Consumers have grown accustomed to Amazon, and increasingly to the just-in-time convenience of Amazon Prime. Today, workers who sign onto employee benefit portals are looking for Amazon-style convenience, access, and streamlined experiences, found in the Aflac Workforces Report 2016.
Aflac polled 1,900 U.S. adults employed full or part time in June and July 2016 to gauge consumers’ views on benefit selections through the workplace.
Consumers have an overall angst and ennui about health benefits sign-ups:
- 72% of employees say reading about benefits is long, complicated, or stressful
- 48% of people would rather do something unpleasant like talking to their ex or walking across hot coals instead of completing their annual benefits enrollment process
- 36% of consumers say the benefits enrollment process makes them feel frustrated, anxious, or confused.
Because of their lack of engagement in this process, 80% of these consumers spent less than an hour researching options, and 57% of people spent less than 30 minutes. Thus, 93% of employees typically choose the same benefits year after year, Aflac found.
And that can be expensive, as more companies are offering newly-designed health plans that can save people money if they carefully assess their own and their families’ needs for the next year.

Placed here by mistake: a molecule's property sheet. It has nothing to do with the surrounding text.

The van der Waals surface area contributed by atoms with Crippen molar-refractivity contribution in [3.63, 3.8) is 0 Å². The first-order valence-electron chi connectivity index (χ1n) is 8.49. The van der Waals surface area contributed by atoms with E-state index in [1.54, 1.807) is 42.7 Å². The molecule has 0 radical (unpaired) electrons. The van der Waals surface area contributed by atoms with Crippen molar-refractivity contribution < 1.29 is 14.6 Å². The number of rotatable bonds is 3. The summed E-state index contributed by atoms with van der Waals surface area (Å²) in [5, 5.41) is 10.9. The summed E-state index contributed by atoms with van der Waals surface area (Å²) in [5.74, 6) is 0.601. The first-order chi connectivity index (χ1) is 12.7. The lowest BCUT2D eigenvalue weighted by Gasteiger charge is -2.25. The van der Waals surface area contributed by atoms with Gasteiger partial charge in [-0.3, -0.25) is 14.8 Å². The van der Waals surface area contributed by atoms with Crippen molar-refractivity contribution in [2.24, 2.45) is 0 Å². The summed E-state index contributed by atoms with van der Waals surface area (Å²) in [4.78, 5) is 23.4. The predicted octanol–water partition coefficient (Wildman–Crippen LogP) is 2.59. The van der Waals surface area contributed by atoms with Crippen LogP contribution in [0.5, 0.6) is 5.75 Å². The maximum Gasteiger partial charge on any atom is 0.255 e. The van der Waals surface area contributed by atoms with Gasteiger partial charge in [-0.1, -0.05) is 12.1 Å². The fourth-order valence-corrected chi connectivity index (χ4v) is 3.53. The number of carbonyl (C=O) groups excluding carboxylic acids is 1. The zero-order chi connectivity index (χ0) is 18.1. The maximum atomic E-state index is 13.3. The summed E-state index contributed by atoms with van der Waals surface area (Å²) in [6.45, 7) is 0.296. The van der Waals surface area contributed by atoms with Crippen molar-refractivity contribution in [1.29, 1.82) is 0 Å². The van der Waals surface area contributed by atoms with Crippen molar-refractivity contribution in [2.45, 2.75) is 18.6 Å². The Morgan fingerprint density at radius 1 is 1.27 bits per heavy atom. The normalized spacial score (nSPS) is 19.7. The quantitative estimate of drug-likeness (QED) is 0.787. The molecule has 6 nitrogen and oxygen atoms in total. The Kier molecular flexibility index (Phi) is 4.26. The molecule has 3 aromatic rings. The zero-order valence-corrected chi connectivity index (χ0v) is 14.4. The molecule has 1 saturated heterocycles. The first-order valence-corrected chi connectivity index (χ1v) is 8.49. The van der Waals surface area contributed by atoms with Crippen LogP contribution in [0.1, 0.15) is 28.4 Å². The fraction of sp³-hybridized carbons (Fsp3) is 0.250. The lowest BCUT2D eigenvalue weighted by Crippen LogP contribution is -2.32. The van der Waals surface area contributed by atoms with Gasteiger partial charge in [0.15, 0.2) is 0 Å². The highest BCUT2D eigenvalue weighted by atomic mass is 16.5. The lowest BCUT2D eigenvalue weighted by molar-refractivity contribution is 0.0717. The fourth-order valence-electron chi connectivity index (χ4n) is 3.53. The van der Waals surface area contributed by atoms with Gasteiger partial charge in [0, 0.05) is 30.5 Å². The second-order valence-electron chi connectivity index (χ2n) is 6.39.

Millions of workers do not understand details of their plans, such as:
- Coinsurance, 32% of whom do not understand
- Prescription drug coverage, 41% don’t understand
- Annual deductible, 48% don’t understand
- Provider participation, 48% don’t understand
- Monthly premium, 33% don’t understand.
Aflac also learned that most employees value subject matter experts for benefits service.
Health Populi’s Hot Points: Ironic, isn’t it, that we’re talking about “benefits” here. But people don’t feel like valued consumers when it comes to getting on the on-ramp to selecting their so-called “benefits” which are a crucial component of their personal financial wellness and their employers’ value proposition to stay engaged and present at work and with the firm.
In a perfect world (under the employer-sponsored health system that’s unique to the U.S.), workers would have full understanding of their benefits options and be fully engaged in their health and health care. Without a perfect world, user-centered design and behavioral economics play key roles in helping people understand their benefits options and how they fit into personal lives and values. Amazon and retail stores together are attractive models for two-thirds of employed consumers, shown in the chart.
In fact, employees across all generations value the availability of interactive tools to help with customized recommendations for benefits — coupled with the opportunity to speak with knowledgeable experts for benefits advice.
The reality facing two-thirds of consumers is that they’re $1,000 away from financial disaster in the event of an unexpected illness or accident, shown in the second graph from the Aflac report.
36% of workers would have less than $500 available to pay for a medical event, and 29% between $500 to $999.
In the experience of a worker getting health benefits through an employer, that health benefit is part of a larger financial wellness mindset. Cost-shifting to employees without bolstering benefit education, personalized benefits selection, and streamlined benefits management is worsening workers’ stress and workplace engagement.